Recently we picked up an Associate Sponsorship from Mishimoto. We’ve been a big fan of what Mishimoto has done in the automotive space; specializing in the intake, cooling, and oil control fields. We knew that running our Stealth Bomber at high RPM out on the track would cause excess oil consumption, so our first addition from the Mishimoto line was their Compact Baffled Oil Catch Can. We chose the two-port variant and installed it on the driver-side valve cover PCV hose. Here is the engine bay before the install.
Installation was fairly easy. Besides the catch can, we sourced some 1/2″ fuel/PCV line from a local auto parts store. We inspected our potential mounting areas and found the location of our oil pressure sensor array to be the perfect spot. We located those sensors underneath the air filter, out of the way of any major heat sources and moving parts.
Then, we removed the existing PCV line by turning the green levers and removing the hose. We then used a razor blade to slit the hose end, allowing us to remove the OEM fittings.
The 1/2″ fuel line was proving extremely hard to fit over the OEM fittings. We used an old hot rodder’s trick, soaking the line in hot water to soften it up, then slipped the hose over the barbed ends. We then drilled two holes in an OEM bracket on the strut tower, mounted the Mishimoto Catch Can mounting bracket with the supplied hardware, then installed the included 3/8″ NPT 1/2″ hose barb fittings in the catch can, using a bit of plumber’s tape to ensure a leak-free fit.
We then installed one end of the hose to the intake manifold, then routed it to the catch can, using a silver sharpie to mark our desired length. We then removed the hose, and made a straight cut with a razor. We then mounted the intake hose to the Out port on the catch can. We performed similar steps with the valve cover hose, routing it to the In port on the catch can. Our installation was complete in less than an hour. The mounting bracket features slotted holes, allowing for a precise clocking of the catch can to fit your vehicle.
We love this kit’s dark aesthetic, and feel it gives the installation a near-OEM look, which fits the overall feel of the Stealth Bomber perfectly. After a few weeks of driving we opened the can and had a bit of oil caught at the bottom of the container, proving that the catch can was necessary and works as designed.
We started by opening the hood, then popping out the six pop rivets on the upper radiator cover with our flathead screwdriver, then removing the cover.
Next, we unbolted the two 10mm bolts holding the upper bumper cover on, then lifted each corner over the retention tabs.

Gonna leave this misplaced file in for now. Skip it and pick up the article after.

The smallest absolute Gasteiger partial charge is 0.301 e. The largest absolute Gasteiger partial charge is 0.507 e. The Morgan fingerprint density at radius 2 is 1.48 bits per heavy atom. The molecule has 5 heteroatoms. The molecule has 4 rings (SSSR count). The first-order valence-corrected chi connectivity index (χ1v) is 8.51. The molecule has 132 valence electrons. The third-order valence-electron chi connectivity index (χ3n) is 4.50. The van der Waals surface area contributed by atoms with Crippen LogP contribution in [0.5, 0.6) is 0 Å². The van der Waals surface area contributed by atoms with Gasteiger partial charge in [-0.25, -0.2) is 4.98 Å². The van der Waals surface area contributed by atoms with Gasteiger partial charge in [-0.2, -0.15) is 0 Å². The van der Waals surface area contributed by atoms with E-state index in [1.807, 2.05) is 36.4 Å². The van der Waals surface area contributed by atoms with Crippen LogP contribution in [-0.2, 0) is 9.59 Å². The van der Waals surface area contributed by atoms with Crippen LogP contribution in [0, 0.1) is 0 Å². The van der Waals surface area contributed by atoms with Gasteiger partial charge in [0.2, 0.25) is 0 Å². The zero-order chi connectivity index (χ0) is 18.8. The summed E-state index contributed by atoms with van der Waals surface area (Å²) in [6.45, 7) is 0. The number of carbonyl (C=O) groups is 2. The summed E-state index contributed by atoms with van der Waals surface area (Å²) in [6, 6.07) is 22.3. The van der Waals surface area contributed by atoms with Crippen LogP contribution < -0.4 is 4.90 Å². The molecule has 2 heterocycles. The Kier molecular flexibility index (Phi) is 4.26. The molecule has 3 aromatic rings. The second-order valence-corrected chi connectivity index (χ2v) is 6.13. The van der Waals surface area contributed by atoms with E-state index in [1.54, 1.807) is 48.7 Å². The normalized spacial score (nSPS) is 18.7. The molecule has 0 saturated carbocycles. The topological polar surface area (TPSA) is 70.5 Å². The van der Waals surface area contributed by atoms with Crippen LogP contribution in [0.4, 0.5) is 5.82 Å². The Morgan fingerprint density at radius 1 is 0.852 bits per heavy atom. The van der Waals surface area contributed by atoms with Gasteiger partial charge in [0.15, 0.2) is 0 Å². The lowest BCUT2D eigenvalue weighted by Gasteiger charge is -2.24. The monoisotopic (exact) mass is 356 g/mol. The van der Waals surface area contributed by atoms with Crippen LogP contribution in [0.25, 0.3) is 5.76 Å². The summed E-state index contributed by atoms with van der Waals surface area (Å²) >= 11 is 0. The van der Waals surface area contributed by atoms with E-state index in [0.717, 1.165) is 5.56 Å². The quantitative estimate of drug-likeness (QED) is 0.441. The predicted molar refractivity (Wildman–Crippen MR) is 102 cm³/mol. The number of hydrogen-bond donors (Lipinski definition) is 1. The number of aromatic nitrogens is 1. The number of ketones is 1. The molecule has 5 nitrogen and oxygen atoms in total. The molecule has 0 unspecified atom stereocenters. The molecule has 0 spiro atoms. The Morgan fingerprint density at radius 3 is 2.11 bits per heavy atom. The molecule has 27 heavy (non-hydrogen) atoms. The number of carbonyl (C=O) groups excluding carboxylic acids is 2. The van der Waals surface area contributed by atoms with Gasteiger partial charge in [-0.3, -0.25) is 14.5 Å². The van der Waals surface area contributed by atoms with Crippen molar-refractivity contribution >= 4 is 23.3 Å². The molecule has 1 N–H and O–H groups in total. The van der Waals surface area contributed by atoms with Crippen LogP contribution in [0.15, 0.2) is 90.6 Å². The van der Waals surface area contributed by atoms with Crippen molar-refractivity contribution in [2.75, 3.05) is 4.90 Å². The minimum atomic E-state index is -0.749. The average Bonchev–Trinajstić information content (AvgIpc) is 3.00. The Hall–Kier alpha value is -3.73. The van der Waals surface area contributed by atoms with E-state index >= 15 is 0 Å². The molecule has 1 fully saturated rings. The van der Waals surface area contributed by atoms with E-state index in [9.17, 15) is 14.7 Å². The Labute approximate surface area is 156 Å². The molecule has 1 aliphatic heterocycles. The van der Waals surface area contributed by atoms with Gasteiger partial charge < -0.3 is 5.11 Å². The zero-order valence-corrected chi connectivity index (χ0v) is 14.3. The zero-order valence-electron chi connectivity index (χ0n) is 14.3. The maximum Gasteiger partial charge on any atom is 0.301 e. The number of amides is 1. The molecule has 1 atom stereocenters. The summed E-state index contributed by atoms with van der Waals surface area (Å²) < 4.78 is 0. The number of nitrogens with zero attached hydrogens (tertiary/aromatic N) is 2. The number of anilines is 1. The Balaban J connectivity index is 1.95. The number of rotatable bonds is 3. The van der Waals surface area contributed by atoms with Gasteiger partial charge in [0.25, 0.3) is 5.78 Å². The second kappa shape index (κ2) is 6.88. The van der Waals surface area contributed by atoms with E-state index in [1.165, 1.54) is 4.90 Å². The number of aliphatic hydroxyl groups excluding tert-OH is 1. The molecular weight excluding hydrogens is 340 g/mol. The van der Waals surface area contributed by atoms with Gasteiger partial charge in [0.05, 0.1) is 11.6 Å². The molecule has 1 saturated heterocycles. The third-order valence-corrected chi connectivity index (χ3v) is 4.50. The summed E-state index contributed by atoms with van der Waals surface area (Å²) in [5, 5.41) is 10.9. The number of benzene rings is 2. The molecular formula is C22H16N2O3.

Then we moved to the wheel wells. The exact same process works for both driver and passenger sides. We removed the three Phillips screws and the pop clip, which required a half-turn to disengage. It can then be removed by hand. Then the lower portion of the fender liner can be pulled over the lip of the bumper. The liner hides two 10mm bolts holding the bumper to the fender, which are best removed with the 3/8″ wobble extension and ratchet. Note that the liner has a cutout to allow for just the lower portion to pivot away from the fender.
We then went under the front bumper, where in our case five 7/32″ screws and two Phillips screws held the lower splash shield to the bumper and the radiator cross member. We suspect the 7/32″ screws were added by the previous owner, as they did not appear OEM. We also loosened the hose clamps around our brake duct hoses with the 5/16″ driver, sliding the hoses off our fiberglass brake ducts.
At this point the bumper was ready to remove. We pulled down on the corners of the bumper, clearing the two studs by each of the wheels, then pulled the bumper upwards and out, from the center, and set it aside.
Installation is – wait for it – reverse of removal! We performed this work to facilitate painting the AC condenser flat black and touching up our front tow hook, which you can find in our February 2016 Bomber update. We also performed some top secret aero work, which we cannot reveal until testing is complete, so stay tuned!
We clearly appreciate the color black (or shade, if that’s your opinion on colors, but that’s a whole other post), and there are many types of ways to turn an item black. After getting asked by a fellow racer about the types of black paint we use on the Stealth Bomber, we decided an in-depth post was needed.